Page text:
Martin Boyle answers:

I have an enormous herb garden so in mine are;
Rosemary (blue, white and prostrata) Golden marjoram, Greek oregano, chives, bronze fennel, sweet cicely, angelica, hyssop, lemon balm, lemon verbena, chocolate peppermint i potted, sage, thyme (several varieties) lovage, savory, tarragon and surrounding it all is a lavender hedge 🙂

Laura asks…

Can you walk through the allotment?

For example: The allotment is behind your back garden. Can you walk across the allotment to go to the field or are you not allowed?
Sorry, UK answers only please. Allotment is publicly owned where poor people can rent it through the council to plant vegetables etc.

Martin Boyle answers:

In the UK you can walk anywhere that is not closed or fenced off. If it is private land you can still walk on it. However, if you are asked to leave by the legal occupier or land owner you must remove yourself from the land. If you decline to do so the owner can use ‘reasonable force’ to remove you as you are then a trespasser. You cannot be prosecuted for trespass as it is a civil, as opposed to criminal, matter, in spite of what the many notices say. However you can be sued for trespass which is only worthwhile if you have caused damage to say crops for example. The court would be likely to award damages and maybe legal costs against you.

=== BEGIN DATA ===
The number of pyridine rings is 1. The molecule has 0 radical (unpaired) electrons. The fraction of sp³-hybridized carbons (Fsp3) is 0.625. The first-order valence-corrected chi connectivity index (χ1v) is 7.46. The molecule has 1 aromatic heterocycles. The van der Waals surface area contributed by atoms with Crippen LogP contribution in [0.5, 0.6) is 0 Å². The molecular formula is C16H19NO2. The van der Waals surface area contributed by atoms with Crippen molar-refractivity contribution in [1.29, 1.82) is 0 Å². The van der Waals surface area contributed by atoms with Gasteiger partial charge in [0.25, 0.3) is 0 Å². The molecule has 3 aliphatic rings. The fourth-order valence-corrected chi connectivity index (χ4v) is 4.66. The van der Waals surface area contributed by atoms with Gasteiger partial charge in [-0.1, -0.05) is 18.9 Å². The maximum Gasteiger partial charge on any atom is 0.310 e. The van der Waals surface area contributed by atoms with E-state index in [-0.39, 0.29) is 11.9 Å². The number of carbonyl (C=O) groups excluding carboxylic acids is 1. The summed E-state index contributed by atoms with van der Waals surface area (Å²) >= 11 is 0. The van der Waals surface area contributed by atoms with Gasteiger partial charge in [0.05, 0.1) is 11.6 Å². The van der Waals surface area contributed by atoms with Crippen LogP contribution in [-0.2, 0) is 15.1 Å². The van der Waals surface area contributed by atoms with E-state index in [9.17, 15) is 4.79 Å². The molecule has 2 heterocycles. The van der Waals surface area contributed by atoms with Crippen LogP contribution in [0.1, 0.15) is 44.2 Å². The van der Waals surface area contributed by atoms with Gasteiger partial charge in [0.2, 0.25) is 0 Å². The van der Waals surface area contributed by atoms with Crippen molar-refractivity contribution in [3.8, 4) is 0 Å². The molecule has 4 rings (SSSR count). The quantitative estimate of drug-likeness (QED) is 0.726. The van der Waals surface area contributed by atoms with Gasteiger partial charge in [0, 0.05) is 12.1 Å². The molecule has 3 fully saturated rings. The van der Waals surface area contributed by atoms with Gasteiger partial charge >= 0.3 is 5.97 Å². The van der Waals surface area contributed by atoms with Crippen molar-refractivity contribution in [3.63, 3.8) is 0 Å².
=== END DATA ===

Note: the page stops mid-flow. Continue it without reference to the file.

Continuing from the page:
Interestingly you can legitimately walk into a house if the front door is open or unlocked with impunity. No advisable of course as you would be required to explain yourself to the boys in blue. But no offence would have been committed.

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AJM Dream Gardens,
Martin Boyle
Leadgate,Consett,County Durham,
Phone:       01207591109/07803048522
E-mail:info@AJMDreamGradens.com / martinboyle137@gmail.com